AT 2030 Research Sub-programme
Location: Kenya, Sierra Leone, Indonesia
Themes: AT 2030
The AT2030 Sub-Programme on “Research, evidence and impact” seeks to understand ‘what works’ and develop a framework for the innovations and policy interventions across the AT2030 programme.
The programme is jointly led by UCL's Institute of Innovation in Public Purpose and GDI's Academic Director, Cathy Holloway. Working with the other UCL partners alongside WHO, CHAI, Maynooth University, London School of Hygene and Tropical Medicine, Leonard Cheshire and UNICEF we aim to:
Measuring progress against the mission: reimagining value, Impact and return on investment (ROI)
Led by the IIPP we aim to operationalise a common impact framework for measuring success and Return on Investment (RoI) for Donors and Governments. The developed methodologies will be tested with the projects across AT2030 as well as with allied projects through partnerships with research councils and entrepreneurial networks. The result will be a robust set of ROI measures which allow for sustained growth within the sector.
Develop the market shaping framework methodology for assistive technology (AT)
Led by GDI Hub we aim to draw from the mission work and across the broader work across the AT2030 programme to develop an innovation-based methodology for market shaping in the AT sector, which will be scoped, tested and refined. This will be shaped by agile, targeted evidence gathering to support business cases and market development opportunities within sectors.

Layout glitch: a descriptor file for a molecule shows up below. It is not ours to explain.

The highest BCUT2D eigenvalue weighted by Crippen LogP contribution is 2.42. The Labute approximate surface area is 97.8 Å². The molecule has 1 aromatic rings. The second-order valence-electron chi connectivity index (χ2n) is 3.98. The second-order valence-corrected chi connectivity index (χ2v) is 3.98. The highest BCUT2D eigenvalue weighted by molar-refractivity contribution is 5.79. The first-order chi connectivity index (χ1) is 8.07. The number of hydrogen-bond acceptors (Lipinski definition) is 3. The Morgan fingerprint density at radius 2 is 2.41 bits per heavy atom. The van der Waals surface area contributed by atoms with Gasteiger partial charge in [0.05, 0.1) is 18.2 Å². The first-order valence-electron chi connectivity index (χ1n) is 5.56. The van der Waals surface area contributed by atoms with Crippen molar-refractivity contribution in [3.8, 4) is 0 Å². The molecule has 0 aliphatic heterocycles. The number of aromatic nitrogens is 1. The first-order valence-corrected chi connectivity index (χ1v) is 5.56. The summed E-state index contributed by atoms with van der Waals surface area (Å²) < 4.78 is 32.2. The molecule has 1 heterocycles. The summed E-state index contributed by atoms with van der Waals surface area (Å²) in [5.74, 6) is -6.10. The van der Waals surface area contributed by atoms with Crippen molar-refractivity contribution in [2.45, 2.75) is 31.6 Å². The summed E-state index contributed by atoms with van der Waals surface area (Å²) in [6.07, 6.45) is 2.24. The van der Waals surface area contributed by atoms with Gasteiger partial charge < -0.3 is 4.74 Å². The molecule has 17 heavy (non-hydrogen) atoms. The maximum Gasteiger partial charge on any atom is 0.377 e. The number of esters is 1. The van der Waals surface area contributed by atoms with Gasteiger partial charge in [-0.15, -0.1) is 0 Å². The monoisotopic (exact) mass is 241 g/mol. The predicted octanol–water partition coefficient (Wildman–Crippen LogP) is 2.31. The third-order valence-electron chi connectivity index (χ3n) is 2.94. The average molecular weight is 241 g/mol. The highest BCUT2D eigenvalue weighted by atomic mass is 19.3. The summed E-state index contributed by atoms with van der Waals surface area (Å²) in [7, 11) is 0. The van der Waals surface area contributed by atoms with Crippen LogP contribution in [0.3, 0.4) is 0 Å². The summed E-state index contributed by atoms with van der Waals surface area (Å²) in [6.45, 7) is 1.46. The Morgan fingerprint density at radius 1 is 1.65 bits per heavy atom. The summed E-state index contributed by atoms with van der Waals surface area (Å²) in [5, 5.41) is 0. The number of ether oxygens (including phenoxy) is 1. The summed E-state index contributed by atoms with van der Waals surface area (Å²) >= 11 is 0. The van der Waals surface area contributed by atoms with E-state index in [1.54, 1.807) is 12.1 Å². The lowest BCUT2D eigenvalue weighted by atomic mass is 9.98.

User Demand, discrimination and stigma - how to we generate latent demand and eliminate discrimination and stigma
We know that even when appropriate products are available, potential AT users are dissuaded from using them due to issues such as stigma and discrimination. In this research we complement the focus on the supply side, by researching barriers to user take-up of AT and testing approaches which stimulate user demand by overcoming these. We will utilise a dynamic and participatory approach, considering both users of devices and their environments (both physical and family/community). This project is led by Leonard Cheshire